Seems my question struck a nerve with a few of you.  Let me explain. I started this company out of my back pocket, have 2 employees plus myself, bought this box 3 years ago as an entry level machine.  It worked fine when I had server 2003 on it.  Have changed to sbs 2008 server now.  Seems the memory isn't sufficient for sql and plan on migrating sql to a different box and only running exchange and file serving on this one. That being said, the ram I have recently bought is 800mhz, 2gb per stick. The box had 4 1gb sticks in it, no idea what the mhz is on those sticks.  At the moment I have swapped out two of the old sticks with the new 800mhz sticks, totatling 6gb.  The server seems to be seeing all 6gb of ram, the sql interface and task manager show the 6gb ram, so I am a little confused at to whether it is actually using it or not. task manager shows the server using 5.27gb of memory right now. So, if I get more ram, is the general consensus it won't work, it will work, or it's anybody's guess?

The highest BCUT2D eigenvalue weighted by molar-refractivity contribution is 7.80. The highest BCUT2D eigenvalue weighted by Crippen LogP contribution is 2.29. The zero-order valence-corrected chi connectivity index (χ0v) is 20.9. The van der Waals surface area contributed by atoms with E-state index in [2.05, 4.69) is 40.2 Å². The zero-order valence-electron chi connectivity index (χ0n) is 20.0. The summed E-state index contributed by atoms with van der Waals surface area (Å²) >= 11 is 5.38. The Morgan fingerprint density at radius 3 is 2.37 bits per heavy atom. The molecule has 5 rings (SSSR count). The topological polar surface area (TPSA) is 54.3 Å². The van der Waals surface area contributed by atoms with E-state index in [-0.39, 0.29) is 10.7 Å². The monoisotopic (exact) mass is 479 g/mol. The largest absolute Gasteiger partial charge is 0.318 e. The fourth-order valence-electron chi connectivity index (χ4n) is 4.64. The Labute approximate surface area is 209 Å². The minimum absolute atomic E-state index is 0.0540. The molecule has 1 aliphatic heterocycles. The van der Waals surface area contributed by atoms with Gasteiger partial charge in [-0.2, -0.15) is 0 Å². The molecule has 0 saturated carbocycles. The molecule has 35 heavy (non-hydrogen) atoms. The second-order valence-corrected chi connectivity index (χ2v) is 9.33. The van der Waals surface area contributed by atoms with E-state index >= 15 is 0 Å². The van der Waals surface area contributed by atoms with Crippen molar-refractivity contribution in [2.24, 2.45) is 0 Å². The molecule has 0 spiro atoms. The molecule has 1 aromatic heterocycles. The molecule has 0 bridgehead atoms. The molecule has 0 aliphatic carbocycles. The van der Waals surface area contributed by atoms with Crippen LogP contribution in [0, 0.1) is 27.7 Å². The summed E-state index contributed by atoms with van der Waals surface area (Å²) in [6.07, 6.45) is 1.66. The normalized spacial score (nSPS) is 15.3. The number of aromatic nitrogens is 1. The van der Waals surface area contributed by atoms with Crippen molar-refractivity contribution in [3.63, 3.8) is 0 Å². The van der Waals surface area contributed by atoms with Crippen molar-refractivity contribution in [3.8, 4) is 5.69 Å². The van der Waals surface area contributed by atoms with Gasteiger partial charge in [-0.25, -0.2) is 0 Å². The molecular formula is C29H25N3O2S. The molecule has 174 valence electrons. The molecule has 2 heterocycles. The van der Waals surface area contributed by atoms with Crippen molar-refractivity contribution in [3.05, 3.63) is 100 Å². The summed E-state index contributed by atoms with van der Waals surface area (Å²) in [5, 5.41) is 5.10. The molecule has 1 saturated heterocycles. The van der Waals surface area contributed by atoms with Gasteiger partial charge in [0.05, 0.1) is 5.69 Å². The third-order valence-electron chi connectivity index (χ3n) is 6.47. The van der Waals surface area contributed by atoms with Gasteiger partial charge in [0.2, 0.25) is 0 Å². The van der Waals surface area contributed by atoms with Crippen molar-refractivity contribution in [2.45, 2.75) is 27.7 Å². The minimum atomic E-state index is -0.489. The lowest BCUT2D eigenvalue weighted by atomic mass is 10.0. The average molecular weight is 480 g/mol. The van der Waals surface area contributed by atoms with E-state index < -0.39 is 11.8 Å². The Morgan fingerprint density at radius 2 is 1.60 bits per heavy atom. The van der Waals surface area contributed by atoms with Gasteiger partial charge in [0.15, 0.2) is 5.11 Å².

for the second server, what do you recommend?  The one I would run sql on?  I have another DQ965GF on hand, but am not opposed to upgrading to a more robust server if it will make that much difference.  My experience of this box is, this box was fine with server 2003 and sql express 2005 and exchange server 2003.  Upgrading to sbs 2008 server and the full version of sql seem to be using more ram, but performace is fine for what we do.  While I do appreciate that you guys are pros and working in enviroments with certain standards of performance, the consideration at my level is to grow a business and stay in business while we expand.  I think a more robust server is something I will do when business volume is greater.  Thanks for the input on hardware.  Any input on whether I should put in 8gb of 533/667 or stick with 4g 800.  What the heck is the difference?  Is the 800 ram that much faster?  Also, if I set up the 2nd server (the other DQ965GF), how much ram to put in the box running sbs 2008 server and exchange and file serving vs how much ram to put in the other box running sbs 2008 server and sql?